July 25, 2005 - 10:00am EST by
2005 2006
Price: 6.00 EPS
Shares Out. (in M): 0 P/E
Market Cap (in $M): 1,675 P/FCF
Net Debt (in $M): 0 EBIT 0 0
TEV (in $M): 0 TEV/EBIT

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TV Azteca represents a compelling opportunity to invest in an underappreciated and misunderstood high quality, cash generative business at an extremely attractive valuation. To fully appreciate the enviable business position of TV Azteca, consider how valuable it would be in the U.S. if you could own a major television broadcaster, say NBC or CBS, and together with only one other player, you controlled the entire broadcast market. Further, consider how valuable that business would be if there was no chance of a new entrant in the market and cable and satellite television did not pose a major competitive threat. That’s the position TV Azteca has in Mexico as the #2 broadcaster with 30% market share in a very rational duopoly with Televisa.

TV Azteca’s value mainly consists of three pieces: (i) the Mexican broadcasting business which generates around $735 million in revenues and over $340 million in 2005E EBITDA (46% margin) – EBITDA should grow to over $400 million in 2006, supported by the World Cup and the Mexican presidential elections, (ii) a high growth U.S. network that is still in its infancy generating over $40 million in annual revenues and is currently about break-even at the EBITDA level, but is expected to contribute significantly to profits over the coming years and (iii) a 46.5% stake in the #3 wireless company in Mexico, called Unefon. The Company is in the process of spinning off Unefon to shareholders on a tax-free basis (should be a late 2005/early 2006 event), so I deducted the approximate value of that stake for valuation purposes:

Stock Price 6.00 pesos
Shares 2,973
Market Cap (Pesos) 17,838mm pesos
US$/ Peso x-Rate 10.65
Market Cap (US$) $1,675mm
Value of Unefon (300mm)
Market Cap Less Unefon Stake $1,375mm
Net Debt $565 mm
Media Enterprise Value $1,940mm

Media Enterprise Value /
2005E EBITDA 5.7x
2006E EBITDA 4.8

2005E EBIT 6.4x
2006E EBIT 5.3

Market Cap Less Unefon Stake/
2005E FCF 10.2x
2006E FCF 6.2

There are three interesting things to point out about the above valuation:
(i) These numbers attribute no value for the Azteca America (U.S. broadcasting) business given its current break-even status, but it should under all reasonable outcomes be worth at least a couple of hundred million dollars, given its high free cash flow potential, ability to leverage all of TV Azteca’s Mexican content and high growth position in the attractive U.S. Hispanic broadcasting market (as a side note, the Company has invested $130 million in this business);
(ii) The above valuation also excludes (1) approximately $50 million of value for the Company’s unconsolidated stake in a UHF Channel 40 (the Board already rejected a $65 million offer for the channel) and (2) around $20-30 million of value for Todito, a leading Spanish-speaking portal that the Company owns, but has not consolidated in historical results (the business should generate about $10-15 million in revenues and a few million dollars of EBITDA); and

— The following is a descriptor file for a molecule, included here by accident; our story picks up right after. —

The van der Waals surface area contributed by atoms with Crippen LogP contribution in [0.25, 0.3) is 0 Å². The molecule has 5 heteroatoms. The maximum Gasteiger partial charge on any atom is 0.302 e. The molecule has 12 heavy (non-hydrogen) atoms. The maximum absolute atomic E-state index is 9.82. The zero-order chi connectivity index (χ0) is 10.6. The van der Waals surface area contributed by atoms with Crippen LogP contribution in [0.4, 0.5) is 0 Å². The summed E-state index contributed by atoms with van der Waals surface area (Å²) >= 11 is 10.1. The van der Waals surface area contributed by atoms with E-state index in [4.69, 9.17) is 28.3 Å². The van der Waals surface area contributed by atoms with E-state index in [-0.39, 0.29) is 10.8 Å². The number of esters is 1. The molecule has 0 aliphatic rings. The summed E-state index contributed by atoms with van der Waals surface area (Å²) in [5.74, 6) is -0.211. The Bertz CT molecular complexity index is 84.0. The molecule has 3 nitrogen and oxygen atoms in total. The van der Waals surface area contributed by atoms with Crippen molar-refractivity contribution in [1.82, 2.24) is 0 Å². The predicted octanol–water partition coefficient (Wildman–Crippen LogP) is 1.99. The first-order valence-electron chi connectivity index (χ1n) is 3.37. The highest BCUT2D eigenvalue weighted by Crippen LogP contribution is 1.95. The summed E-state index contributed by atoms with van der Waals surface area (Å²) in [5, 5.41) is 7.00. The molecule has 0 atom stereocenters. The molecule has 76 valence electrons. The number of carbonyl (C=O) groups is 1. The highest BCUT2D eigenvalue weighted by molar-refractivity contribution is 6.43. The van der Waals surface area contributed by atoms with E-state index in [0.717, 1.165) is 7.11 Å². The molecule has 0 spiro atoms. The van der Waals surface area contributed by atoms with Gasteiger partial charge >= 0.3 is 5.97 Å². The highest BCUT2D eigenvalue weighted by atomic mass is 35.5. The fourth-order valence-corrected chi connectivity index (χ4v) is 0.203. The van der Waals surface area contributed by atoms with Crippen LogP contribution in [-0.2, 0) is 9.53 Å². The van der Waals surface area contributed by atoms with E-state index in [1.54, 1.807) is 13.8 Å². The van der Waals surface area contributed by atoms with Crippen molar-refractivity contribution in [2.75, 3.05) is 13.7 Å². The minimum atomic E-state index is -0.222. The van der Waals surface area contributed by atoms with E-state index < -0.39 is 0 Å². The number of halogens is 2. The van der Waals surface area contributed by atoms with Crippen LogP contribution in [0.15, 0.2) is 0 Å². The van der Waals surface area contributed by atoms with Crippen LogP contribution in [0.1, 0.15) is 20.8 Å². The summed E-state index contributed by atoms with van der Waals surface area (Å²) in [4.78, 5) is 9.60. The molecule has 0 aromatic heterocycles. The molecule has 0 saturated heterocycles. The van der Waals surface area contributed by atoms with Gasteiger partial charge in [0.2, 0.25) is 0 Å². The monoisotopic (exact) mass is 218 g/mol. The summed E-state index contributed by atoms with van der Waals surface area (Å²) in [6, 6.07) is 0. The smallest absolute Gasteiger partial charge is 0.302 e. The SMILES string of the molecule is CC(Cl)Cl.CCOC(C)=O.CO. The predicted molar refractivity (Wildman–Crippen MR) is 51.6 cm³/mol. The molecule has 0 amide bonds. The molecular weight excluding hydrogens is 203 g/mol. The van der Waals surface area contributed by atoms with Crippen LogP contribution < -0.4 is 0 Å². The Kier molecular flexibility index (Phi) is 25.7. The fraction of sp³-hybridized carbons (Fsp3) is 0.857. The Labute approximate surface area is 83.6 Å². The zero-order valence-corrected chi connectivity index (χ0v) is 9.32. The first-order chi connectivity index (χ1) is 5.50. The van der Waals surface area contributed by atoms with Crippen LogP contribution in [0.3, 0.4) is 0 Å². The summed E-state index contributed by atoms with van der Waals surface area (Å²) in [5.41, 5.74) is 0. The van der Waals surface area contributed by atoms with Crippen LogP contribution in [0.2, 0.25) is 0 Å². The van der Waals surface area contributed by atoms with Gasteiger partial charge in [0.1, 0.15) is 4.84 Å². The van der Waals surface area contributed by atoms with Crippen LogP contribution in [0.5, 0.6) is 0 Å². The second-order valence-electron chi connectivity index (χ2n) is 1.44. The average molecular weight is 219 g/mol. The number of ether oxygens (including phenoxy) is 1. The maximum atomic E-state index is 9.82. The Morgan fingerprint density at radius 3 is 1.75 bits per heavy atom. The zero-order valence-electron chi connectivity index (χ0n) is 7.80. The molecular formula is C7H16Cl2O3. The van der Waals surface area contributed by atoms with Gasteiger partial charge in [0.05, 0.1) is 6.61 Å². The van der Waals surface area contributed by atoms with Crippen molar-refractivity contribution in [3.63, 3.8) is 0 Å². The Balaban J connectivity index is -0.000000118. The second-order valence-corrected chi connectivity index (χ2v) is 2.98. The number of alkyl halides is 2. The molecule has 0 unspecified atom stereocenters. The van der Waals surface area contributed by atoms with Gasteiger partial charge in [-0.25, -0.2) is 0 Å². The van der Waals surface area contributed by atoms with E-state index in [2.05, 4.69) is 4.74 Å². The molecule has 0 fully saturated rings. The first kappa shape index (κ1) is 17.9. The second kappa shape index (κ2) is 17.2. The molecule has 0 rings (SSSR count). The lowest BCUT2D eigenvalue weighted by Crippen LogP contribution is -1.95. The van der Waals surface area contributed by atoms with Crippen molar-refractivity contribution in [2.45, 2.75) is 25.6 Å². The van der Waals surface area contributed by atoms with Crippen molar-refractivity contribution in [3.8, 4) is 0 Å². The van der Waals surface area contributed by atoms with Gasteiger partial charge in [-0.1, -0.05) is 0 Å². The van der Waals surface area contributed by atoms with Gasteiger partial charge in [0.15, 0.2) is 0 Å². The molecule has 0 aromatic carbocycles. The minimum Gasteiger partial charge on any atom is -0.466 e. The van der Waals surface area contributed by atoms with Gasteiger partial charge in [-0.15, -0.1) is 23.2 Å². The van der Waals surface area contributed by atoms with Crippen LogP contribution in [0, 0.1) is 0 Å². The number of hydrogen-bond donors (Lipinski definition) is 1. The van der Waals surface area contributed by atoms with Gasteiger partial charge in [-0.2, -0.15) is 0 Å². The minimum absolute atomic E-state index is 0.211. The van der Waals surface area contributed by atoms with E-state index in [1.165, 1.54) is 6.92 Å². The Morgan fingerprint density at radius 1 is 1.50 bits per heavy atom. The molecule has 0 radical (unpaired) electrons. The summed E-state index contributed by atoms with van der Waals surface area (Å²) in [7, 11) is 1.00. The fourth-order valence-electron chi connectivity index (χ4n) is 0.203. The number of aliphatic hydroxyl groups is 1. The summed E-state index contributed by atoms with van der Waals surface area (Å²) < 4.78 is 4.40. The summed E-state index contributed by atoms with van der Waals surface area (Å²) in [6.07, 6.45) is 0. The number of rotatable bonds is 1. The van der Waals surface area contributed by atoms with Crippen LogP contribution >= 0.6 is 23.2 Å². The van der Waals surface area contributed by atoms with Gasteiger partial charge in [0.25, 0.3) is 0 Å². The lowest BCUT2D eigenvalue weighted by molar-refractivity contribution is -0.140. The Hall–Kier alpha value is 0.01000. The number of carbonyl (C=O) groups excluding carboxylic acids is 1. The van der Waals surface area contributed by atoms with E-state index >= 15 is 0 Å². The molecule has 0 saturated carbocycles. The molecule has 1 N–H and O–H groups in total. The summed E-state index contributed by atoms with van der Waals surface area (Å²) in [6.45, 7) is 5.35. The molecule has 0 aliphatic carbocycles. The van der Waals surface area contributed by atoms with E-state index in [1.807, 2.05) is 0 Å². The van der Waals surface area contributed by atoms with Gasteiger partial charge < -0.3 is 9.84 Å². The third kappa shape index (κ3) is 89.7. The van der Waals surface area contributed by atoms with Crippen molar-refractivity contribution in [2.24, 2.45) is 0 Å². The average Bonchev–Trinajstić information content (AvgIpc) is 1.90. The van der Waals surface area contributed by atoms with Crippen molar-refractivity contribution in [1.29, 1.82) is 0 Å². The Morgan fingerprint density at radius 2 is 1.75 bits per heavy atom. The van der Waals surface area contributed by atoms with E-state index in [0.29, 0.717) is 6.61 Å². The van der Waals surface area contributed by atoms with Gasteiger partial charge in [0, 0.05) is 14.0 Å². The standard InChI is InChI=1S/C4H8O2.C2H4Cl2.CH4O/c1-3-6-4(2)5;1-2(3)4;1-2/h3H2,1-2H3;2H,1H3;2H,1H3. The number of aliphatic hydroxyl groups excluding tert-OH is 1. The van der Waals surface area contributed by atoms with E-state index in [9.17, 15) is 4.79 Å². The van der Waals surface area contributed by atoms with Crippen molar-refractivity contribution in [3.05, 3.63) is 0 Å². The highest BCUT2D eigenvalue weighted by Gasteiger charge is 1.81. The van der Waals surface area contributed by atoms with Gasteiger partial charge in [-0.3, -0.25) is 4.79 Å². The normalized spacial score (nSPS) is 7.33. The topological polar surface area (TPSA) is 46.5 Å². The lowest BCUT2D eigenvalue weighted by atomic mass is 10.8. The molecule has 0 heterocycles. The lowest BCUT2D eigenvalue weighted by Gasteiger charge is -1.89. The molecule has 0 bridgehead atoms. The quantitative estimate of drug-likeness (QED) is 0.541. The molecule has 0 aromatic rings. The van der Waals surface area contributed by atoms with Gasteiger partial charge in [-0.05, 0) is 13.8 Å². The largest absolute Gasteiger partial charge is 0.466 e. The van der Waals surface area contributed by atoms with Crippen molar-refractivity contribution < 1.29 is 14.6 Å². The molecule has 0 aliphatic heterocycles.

(iii) The free cash flow generation of the overall Company is enormous given (1) low corporate taxes in Mexico (TV Azteca as well as many other Mexican companies realize an effective tax rate of only around 10-15%), (2) the low capex nature of the business (less than 10% of EBITDA) and (3) low working capital requirements due to the upfront payment feature around most of their advertising.

If you subtract the value of Azteca America at an estimated value of $200 million and Channel 40 at $50 million, the stock is trading at only 4.2x 2006E EBITDA and 5.0x FCF! Compare this to other global broadcasting companies that trade at 20x FCF and local competitor Televisa that trades at around 14x. Also, to add to the attractiveness of the investment, the Company is currently paying out approximately 50% of its free cash flow in the form of tax-deferred return of capital distributions to shareholders (the rest of the cash is used for debt pay down and stock buybacks). These distributions over the past two years have amounted to almost 25% of the current market cap and that figure rises to almost 30% if you exclude the Unefon stake that will be delivered to shareholders. These cash distributions should continue for years to come as the Company’s controlling shareholder, Chairman Ricardo Salinas, owns 60% of the stock through a holding Company that has about $170 million of debt (with his TV Azteca stock being the holding company’s only asset) and he uses those dividends to pay the high interest costs and principal payments on the debt. This would indicate around $350 million of future distributions (representing 25% of the market cap less Unefon stake) for the holding company to fully pay down its debt and interest costs. I would anticipate the distributions to continue well after Salinas has de-levered his holding company as the cash flow will be strong, TV Azteca has low leverage and Salinas will likely use the distributions to grow his own wealth and satisfy his personal liquidity/cash flow desires.